St. Joseph's Hospital and Medical Center was stripped of its Catholic affiliation Tuesday after outrage circulated over an in-house abortion.
The Roman Catholic Diocese of Phoenix, Ariz., stripped the prestigious hospital of its affiliation after it was discovered that the medical staff ended a patient's pregnancy and the life of an 11-week baby in 2009. The abortion was reportedly performed to save the woman who was ruled to be at risk of death.
"In the decision to abort, the equal dignity of mother and her baby were not both upheld," announced Bishop Thomas Olmsted at Tuesday's press conference.
Olmsted denounced the procedure as a violation of the ethical and religious directives of the national Conference of Catholic Bishops.
Olmsted's announcement came after months of talks between the diocese, the hospital and the hospital's parent company, Catholic Healthcare West.
St. Joseph's president, Linda Hunt, defended the hospital's actions in a statement, saying the abortion was necessary to save the mother's life.
"Morally, ethically, and legally, we simply cannot stand by and let someone die whose life we might be able to save," she rationalized.
According to reports, a pregnant woman in her 20s was admitted to the hospital with a history of abnormally high blood pressure when she learned of her pregnancy. After she was admitted to the hospital, her symptoms worsened. Doctors determined she had a high risk of death.
The hospital's ethics team concluded the pregnancy could be ended under the church's ethical directives because "the goal was not to end the pregnancy but save the mother's life," hospital officials stated.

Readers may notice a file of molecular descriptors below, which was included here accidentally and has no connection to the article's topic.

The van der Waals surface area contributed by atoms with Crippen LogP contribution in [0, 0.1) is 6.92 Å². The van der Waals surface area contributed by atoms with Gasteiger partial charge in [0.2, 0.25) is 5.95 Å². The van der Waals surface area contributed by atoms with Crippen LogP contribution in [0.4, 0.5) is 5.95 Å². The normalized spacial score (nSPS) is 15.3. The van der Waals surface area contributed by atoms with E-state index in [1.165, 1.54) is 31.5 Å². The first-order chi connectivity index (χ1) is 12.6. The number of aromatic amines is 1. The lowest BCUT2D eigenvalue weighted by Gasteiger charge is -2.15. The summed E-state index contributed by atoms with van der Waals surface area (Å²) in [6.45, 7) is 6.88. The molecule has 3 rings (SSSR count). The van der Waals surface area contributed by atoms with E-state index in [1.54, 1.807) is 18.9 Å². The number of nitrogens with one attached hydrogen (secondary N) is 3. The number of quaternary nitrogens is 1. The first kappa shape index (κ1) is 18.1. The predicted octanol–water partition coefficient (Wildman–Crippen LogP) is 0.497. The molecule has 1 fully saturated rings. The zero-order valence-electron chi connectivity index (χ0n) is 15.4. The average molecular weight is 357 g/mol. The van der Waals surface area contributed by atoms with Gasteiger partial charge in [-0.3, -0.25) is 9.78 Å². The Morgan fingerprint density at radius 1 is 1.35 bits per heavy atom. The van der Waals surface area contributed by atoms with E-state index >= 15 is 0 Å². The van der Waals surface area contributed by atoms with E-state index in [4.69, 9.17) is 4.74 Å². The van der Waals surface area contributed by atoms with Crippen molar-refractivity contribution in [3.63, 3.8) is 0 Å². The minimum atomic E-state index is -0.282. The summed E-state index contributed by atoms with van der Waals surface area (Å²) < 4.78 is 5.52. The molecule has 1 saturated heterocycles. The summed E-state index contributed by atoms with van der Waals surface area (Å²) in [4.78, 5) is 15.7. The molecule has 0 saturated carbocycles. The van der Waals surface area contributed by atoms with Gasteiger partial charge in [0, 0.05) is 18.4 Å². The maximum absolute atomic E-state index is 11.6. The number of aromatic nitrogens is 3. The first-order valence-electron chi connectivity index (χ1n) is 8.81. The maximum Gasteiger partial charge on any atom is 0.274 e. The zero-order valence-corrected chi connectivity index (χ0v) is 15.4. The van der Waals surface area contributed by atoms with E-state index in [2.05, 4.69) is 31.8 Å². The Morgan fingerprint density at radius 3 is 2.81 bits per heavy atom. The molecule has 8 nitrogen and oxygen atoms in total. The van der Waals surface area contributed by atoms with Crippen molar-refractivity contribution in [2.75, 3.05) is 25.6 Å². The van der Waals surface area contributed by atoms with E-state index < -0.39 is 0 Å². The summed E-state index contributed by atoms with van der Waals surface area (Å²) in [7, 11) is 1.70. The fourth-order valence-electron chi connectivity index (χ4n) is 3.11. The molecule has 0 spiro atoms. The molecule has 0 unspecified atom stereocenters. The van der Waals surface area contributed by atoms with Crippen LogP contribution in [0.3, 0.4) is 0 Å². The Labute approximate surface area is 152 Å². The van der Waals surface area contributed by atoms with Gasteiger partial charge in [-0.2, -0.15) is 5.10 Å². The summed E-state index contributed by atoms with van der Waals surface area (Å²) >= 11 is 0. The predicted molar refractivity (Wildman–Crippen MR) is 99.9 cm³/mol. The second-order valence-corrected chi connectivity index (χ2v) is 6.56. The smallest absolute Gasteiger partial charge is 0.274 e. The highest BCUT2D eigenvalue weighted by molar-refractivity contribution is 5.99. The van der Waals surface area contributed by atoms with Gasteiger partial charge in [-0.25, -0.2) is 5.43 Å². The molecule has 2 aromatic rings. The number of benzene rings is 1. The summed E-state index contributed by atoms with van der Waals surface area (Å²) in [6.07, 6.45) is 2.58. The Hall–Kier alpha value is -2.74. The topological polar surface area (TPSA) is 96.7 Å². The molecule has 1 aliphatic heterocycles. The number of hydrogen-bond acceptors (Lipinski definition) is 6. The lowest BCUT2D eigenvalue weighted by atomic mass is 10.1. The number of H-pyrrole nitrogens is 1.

"If we are presented with a situation in which a pregnancy threatens a woman's life, our first priority is to save both patients. If that is not possible, we will always save the life we can save, and that is what we did in this case," stated Hunt.
"The mother had a disease that needed to be treated. But instead of treating the disease, St. Joseph's medical staff and ethics committee decided that the healthy, 11-week-old baby should be directly killed," Olmsted rebutted.
Stripping the hospital of its Catholic affiliation will not result in a significant loss of funding, St. Joseph officials shared. The 697-bed hospital does not receive direct funding from the diocese. However, the hospital will no longer be able to celebrate Mass. The Blessed Sacrament must be removed from its chapel, diocese officials said.
Despite the loss of legitimacy, Hunt said, "St. Joseph's will continue through our words and deeds to carry out the healing ministry of Jesus."
Priests will continue to see patients, and she affirmed that the hospital will still operate from its Catholic heritage.
St. Joseph's is home to the Barrow Neurological Institute and is recognized internationally for its neurology and neurosurgery practices. The institute is also home to the Muhammad Ali Parkinson Center.